The student news site of Los Altos High School in Los Altos, California

Adam Hollingworth

One of the newest and youngest members of the Los Altos Slam Poetry Team, freshman Adam Hollingworth is already making a name for himself in the world of poetry. Adam has participated in both the freshman poetry slam and in the UDPS finals, helping to secure second place for the team. Despite Adam’s past experiences with performing poetry in front of crowds and his Acting 1 class, this poetry slam was the first large scale poetry competition that he had participated in. He does not know what the future holds for his poetry, but he is sure that he will continue with the art in high school.

July 6, 2017

Q: How did you get into poetry?

A: I didn’t write poetry until eighth grade but I was always fascinated by it. I got into poetry because of my brother, Jim. He was always a big influence in my life, and he started to do poetry in ninth grade. It transformed from me watching slam poets online to actually doing it here in high school. There’s also this rapper/poet called Watsky, and he wrote a poem called “Drunk Text Message to God”, and a little bit of my work is influenced by that.

Q: How did your brother impact your poetry?

A: My brother is probably my biggest role model… When I went to the school-wide poetry slam that he was at in ninth grade, I thought it was so cool. Instantly, when I got home, I started brainstorming about how I might write a poem and what it would be about. It was really inspiring.

Q: Could you elaborate more on that relationship?

A: I think that when I’m writing poetry, I sort of subconsciously ask myself, “How would Jim do this?” “How can I make this better than Jim’s?” I ask him for help a lot, when I’m stuck or need a new concept — then I’ll ask him what he would do. I try to be better than him, but even so, he’s a great poet. If I can take some of his advice and put my own spin on it, that’s sort of how I can become better than him.

Q: How do you gain inspiration for your poems and implement your own style?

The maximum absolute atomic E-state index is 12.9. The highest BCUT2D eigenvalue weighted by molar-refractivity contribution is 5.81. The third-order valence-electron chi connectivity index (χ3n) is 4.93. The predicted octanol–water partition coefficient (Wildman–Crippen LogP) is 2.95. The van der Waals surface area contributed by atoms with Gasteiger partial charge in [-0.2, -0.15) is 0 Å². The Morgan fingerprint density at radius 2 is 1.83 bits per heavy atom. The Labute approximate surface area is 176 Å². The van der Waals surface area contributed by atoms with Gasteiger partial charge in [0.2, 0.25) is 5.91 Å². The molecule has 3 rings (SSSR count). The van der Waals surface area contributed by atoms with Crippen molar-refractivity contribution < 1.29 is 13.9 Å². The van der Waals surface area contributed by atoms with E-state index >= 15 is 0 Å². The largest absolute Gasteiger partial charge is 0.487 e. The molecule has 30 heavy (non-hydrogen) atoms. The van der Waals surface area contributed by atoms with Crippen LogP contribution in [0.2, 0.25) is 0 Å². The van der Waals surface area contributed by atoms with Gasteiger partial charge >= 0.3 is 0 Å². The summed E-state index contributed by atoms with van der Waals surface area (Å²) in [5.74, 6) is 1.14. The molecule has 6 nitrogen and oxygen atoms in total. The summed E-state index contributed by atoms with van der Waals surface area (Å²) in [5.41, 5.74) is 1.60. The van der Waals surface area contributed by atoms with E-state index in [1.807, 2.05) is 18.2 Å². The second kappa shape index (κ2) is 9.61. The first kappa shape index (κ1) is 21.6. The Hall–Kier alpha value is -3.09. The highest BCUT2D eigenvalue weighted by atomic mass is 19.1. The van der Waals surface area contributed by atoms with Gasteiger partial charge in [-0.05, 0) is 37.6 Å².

A: It’s like self-deprecation, but comedically. As a straight white male living in Los Altos, I don’t have any global struggle that I can talk about. Coming across as someone that has something to say is my favorite part about poetry. I see oppression in the news, and I want to say something about that, but it’s hard to write a poem that doesn’t come across as white guilt or cultural appropriation. That’s another challenge with the poetry team, because with having such a privileged background, it makes it hard to not come across as privileged.

Q: What is your poem “Brains and Broteins” about?

A: I had seen a lot of poems in my English class that were great, but they were all pretty depressing and very serious… but I’ve never been great with serious poems, so I decided to write a poem that had some message of not conforming to society’s norms of masculinity. It was more doing a fun poem that I liked and didn’t have to stress about, letting the audience feel good after the performance. I’ve always been more intellectual than athletic. I’ve never been oppressed, so talking about something like this which is more trivial and trivialized in my writing makes it easier to talk about these things but also convey this underlying message that I don’t conform to society’s views of masculinity.  

Q: What was your experience working with the team?

A: Being on the team is really exciting for me. It’s something completely different and it’s a little scary stepping out of your little comfort zone thing, but it’s also good to experience these kinds of things. The first time was definitely scary, getting up on the stage and performing this personal kind of poetry stuff, but now that I’ve done it a couple of times, it feels really cool and I feel a lot more confident on stage.

Q: How is performing in front of an audience?

A: Going to perform in front of a crowd for the quarterfinals of the UDPS was scary. I mean, being on a low stage with the bright lights in your face, it’s not like you can actually see the audience. But even if you can’t see the audience, it’s still really unnerving knowing they’re there. It’s really cool being part of a group poem though, just because I have my teammates literally right next to me, and if I get nervous I can just remind myself that they’re there.

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